The 21 best movies on Hulu

Iron Man

Photo via Marvel

There's a lot to love on Hulu right now.

Looking through all of streaming services has taught me a few things, but the most important one is this: Use Hulu for TV needs and go somewhere else for movies. 

Its selection pales next to Netflix and Amazon, but there's still plenty to enjoy on a nightly basis.

For this list I sifted through and came up with a range of movies new and old, left the country for a few others, and snuck in some of the broader-appealing Criterion movies (I’ll let you figure out which ones).

The best movies on Hulu

1) Interstellar

I’m not sure if this is the best Christopher Nolan movie, but it’s my favorite. It’s a sprawling, messy epic that literally takes you to the edge of the universe and back and forth through time. It’s blatantly sentimentally, which is a change of pace from Nolan’s usually clinical, antiseptic style. He worked with some of the smartest people science has to offer to tell a story about a man trying to save the world for his daughter. This is why we love movies.

Movieclips/YouTube

2) Heathers

Mean Girls before Mean Girls, Scream before Scream, that’s how I pitch this '80s classic to people who haven’t seen it. It’s a satire and a biting black comedy. High school tales about the coolest of the cool and the people who want to undermine them are the forever-cool leather jackets of film.

3) The Eye

Before you make the joke, no, this is not the Jessica Alba disaster. The original Hong Kong-Singaporean movie was one of the first foreign movies I saw, and nearly 15 years later there are parts that freak me out. Asian horror in the 2000s was amazing in both the quality of the originals and the lack thereof, mostly, in their American remakes.

Kanal vol TheAndNicole/YouTube

4) Point Break

Kathryn Bigelow directs action as well as any filmmaker out there. Point Break features the kind of stunt work that still takes your breath away nearly 30 years later. Keanu Reeves and Patrick Swayze have more chemistry than most romantic leads; their friendship becomes as tangible as the money Bodhi’s (Swayze) crew steals. Johnny Utah (Reeves, in his role in a pantheon-level action movie) and Bodhi are a pseudo Romeo and Juliet, with their very real friendship star-crossed before Federal Agent Utah ever crosses paths with the leader of the Ex-Presidents. The movie is ridiculously fun and plays just as well whether this is your first viewing or hundredth. Whatever you do, just make sure you pick this one and not the ill-conceived and poorly executed 2015 remake.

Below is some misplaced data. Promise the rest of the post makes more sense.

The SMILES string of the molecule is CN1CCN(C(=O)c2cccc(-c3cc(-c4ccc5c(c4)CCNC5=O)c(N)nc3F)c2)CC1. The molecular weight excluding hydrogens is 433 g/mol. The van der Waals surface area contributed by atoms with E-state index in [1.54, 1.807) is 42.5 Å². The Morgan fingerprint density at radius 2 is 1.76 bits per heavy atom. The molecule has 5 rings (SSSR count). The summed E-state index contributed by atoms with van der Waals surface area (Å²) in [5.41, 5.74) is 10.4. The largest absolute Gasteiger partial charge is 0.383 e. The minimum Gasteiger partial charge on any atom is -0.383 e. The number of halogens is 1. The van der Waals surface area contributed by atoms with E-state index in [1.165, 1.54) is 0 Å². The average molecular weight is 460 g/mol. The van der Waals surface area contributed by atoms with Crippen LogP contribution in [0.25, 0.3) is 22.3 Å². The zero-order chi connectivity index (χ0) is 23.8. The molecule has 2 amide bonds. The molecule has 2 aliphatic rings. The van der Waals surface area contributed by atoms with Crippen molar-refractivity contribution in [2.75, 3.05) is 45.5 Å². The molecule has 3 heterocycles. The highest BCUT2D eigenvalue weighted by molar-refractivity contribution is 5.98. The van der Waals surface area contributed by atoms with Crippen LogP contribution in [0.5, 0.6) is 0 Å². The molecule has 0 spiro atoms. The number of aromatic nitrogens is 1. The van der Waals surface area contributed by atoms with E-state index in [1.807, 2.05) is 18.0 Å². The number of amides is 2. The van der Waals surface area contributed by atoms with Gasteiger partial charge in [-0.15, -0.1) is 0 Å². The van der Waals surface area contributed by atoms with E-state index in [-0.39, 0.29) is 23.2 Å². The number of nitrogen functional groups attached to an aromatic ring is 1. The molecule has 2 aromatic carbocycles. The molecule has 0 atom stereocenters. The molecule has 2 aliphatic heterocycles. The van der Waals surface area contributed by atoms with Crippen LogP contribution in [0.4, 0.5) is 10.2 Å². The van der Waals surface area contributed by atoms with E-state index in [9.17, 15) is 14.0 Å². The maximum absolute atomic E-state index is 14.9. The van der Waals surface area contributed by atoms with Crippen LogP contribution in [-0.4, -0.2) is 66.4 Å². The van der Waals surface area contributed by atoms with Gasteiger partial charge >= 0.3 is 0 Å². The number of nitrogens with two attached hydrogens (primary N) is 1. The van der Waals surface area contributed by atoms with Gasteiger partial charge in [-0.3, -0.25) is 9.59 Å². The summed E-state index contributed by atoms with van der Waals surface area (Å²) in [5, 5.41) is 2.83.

5) I Ain’t Scared of You: A Tribute to Bernie Mac

This documentary about the late, great Mac is an hour-long celebration of the man’s life and his art. This is film as comfort food. Listening to actors and comics go on about Mac's life and comedy is great, and a nice memento to a man who left us too soon.

6) The Loneliest Planet

If you’re looking to take a chance on something, take a look at Julia Lotkev’s relationship examination The Loneliest Planet. It’s about a couple, played by Gael Garcia Bernal and Hani Furstenberg, who go on a backpacking trip as an engaged couple and come back at something else entirely. Lotkev’s approach is stripped down and the lack of stylistic flare helps keep the focus entirely on Bernal and Furstenberg, who both do excellent work. There isn’t much plot to describe, but the most noteworthy event is best left unspoiled, as it challenges everything the viewer has come to learn and asks simple questions with harsh answers.

7) The Voices

Ryan Reynolds is an interesting case study. He’s a reliably charming performer, but that reliability is only outdone by his questionable major movie choices (Green Lantern anyone?). He’s enjoying a resurgence with the success of Deadpool, but one thing he’s always done well is indie movies. They aren’t always good, but the roles are always interesting. The Voices is both good and interesting. Reynolds plays a man who suffers from the common affliction of hearing his pets talk to him. You know how it is.

8) The Loneliest Planet

If you’re looking to take a chance on something, take a look at Julia Lotkev’s relationship examination The Loneliest Planet. It’s about a couple, played by Gael Garcia Bernal and Hani Furstenberg, who go on a backpacking trip as an engaged couple and come back at something else entirely. Lotkev’s approach is stripped down and the lack of stylistic flare helps keep the focus entirely on Bernal and Furstenberg, who both do excellent work. There isn’t much plot to describe, but the most noteworthy event is best left unspoiled, as it challenges everything the viewer has come to learn and asks simple questions with harsh answers.

9) Creed

For those suffering from sequel fatigue, Ryan Coogler’s Rocky installment is the antidote. Coogler and leading man Michael B. Jordan lend Creed fresh perspective and energy while still packing the emotional wallop that endeared the series to so many people 40 years ago.

10) O.J.: Made in America

This eight-hour documentary (available in five chapters) is among the very best work to come from TV or cinema in 2016. O.J. looks closely at the man and legend of O.J. Simpson and charts his rise and fall from star athlete to accused murderer and social pariah. Director Ezra Edelman captures the racial tension that permeated the 20th century and distills it down to the Trial of the Century. It becomes clear that O.J. Simpson wasn’t the only one on trial. It’s as much a historical document as it is entertainment, and it couldn’t be more timely or timeless.